What do capital markets have to do with biodiversity? Until now, very little. This changed this week with the launch of a landmark Wildlife Conservation Bond or “rhino bond” that offers a payout linked to the protection of black rhinos, a critically endangered species whose health is essential to the ecosystems in which they live. The bond will support South Africa’s conservation of black rhinos in two of their strongholds in the country: the Addo Elephant National Park and the Great Fish River Nature Reserve.
The Wildlife Conservation Bond, issued by the World Bank with funding from the Global Environment Facility, is not just another financial product. It is a game-changing innovation that can direct funding to nature reserves and protected areas whose budgets have been stretched by the coronavirus pandemic, a drop in tourism, and recent fiscal strains.
While there is growing awareness about the need to protect wildlife for the health of the planet, most investment in nature today comes from national and sub-national governments and, to a lesser extent, from development banks, international NGOs, private foundations, and international agencies. Private sector actors, financial intermediaries, and institutional investors are absent. Large investors and financial institutions have largely avoided this space to date because of its risk/return profile. The business of protecting nature is long term and involves uncertainties that can be unfamiliar to investment managers. On top of it all, there is a perception that investments in nature may not be profitable.
The five-year rhino bond, which raised $150 million in its March 23, 2022 issuance, has changed this story. It is a combination of existing financial products – a bond with an excellent credit rating (AAA for World Bank issued bonds), paired with a performance-based grant funded by the GEF which results in a new financial structure that can successfully harness investment from capital markets to directly support endangered species conservation.
At the end of the life of the bond, investors will receive back the principal (by the safest type of issuer you can find) along with a variable payout depending on the rate of black rhino population growth in the two target areas in South Africa. That variable payout or success payment is financed by the GEF.
In the worst-case scenario, if the rhino population growth is flat or negative, investors will receive principal repayment at maturity, with no success payment. In the best-case scenario, if the rhino population grows above 4 percent, investors will receive the principal amount back and the success payment funded by the GEF. In intermediary outcomes, with population growth between 0 and 4 percent, the success payment will increase by fixed amounts over the life of the bond in a step-up fashion.
In all cases, the bondholders will be promoting efforts in biodiversity conservation. This is because, in exchange for the potential success payment at maturity, investors agree to forego the coupons a traditional World Bank Group bond would pay. Those foregone coupons are the source of financing for the conservation activities on the ground in the two parks selected for this project. These activities are designed not only to aim for black rhino population growth of at least 4 percent, but also to improve the management of over 150,000 hectares, reduce poaching and provide over 2,300 jobs for local communities in and around both protected areas – a welcome boost in a region severely impacted by COVID-19.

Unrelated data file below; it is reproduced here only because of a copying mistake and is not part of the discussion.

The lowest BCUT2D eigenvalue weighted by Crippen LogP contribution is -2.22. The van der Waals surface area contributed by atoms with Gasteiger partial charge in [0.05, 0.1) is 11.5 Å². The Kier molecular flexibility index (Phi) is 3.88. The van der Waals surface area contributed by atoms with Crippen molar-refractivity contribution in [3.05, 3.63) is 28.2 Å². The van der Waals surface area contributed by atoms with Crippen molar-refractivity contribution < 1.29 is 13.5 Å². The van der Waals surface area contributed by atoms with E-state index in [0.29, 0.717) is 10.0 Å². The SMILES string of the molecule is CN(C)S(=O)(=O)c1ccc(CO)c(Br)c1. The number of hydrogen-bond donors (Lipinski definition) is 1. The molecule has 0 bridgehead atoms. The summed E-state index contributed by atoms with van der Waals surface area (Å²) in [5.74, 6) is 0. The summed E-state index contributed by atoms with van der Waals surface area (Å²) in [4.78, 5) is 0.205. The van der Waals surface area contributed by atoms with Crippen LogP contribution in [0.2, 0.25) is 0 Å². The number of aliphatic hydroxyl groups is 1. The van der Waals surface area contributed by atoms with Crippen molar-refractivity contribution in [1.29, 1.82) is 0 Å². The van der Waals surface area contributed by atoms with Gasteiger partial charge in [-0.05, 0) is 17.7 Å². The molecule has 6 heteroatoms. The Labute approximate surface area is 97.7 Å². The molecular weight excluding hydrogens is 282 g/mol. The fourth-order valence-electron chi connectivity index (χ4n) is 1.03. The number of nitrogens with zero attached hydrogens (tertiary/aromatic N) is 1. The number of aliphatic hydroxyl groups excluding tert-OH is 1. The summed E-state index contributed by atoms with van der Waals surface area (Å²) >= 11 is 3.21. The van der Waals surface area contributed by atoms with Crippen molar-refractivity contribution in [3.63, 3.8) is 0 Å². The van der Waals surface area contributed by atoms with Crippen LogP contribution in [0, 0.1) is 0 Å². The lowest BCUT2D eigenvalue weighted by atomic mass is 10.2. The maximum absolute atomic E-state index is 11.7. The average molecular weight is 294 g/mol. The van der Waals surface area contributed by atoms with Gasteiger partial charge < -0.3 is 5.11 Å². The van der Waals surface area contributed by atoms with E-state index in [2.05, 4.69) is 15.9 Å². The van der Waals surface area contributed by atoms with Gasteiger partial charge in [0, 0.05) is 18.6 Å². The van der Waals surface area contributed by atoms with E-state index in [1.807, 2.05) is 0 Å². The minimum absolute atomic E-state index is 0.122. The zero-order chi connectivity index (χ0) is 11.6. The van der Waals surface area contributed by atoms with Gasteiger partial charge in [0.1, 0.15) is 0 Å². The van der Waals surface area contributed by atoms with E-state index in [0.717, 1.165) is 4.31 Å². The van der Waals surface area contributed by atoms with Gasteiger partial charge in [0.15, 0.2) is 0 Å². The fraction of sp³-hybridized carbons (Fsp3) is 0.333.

The bond issuance followed earlier work to identify suitable parks, explore the financial features of the bond, and establish the types of conservation activities that should be financed to meet the black rhino population growth goals. This product development phase work under the $4.5 million Rhino Impact Investment Project was funded by the GEF and led by UNDP in partnership with the Royal Foundation, the United Kingdom’s Illegal Wildlife Trade Challenge Fund, and the Zoological Society of London.
It also builds on the GEF’s support for other capital markets transactions, including the first sovereign blue bond issued by the Seychelles Government, issued in 2018 in collaboration with the World Bank to increase investment in marine protected areas and more sustainable fisheries. Another example is a project approved by the GEF Council in December 2021 to provide partial credit guarantees in collaboration with Corporacion Andina de Fomento for the issuance of two green bonds in the capital markets of Peru and Ecuador aimed at sustainable land use and biodiversity conservation in prioritized territories of the dry forests in these two countries.
These are among many efforts by the GEF to harness private sector financing for environmental protection through its Blended Finance initiative, also called the Non-Grant Instrument program, which aims to show how innovative finance can work to combat global environmental degradation.
The rhino bond is an example of how thinking out of the box and collaborating across institutions can result in an attractive investment opportunity that can be scaled for wide benefit. Donors can work jointly with financial institutions, corporates, or other entities with good credit ratings to package products that can achieve the risk/return profile needed for investors. Ultimately, this initiative could be replicated in other parks to protect additional rhino populations as well as other umbrella species whose threatened status is consequential for all of us.
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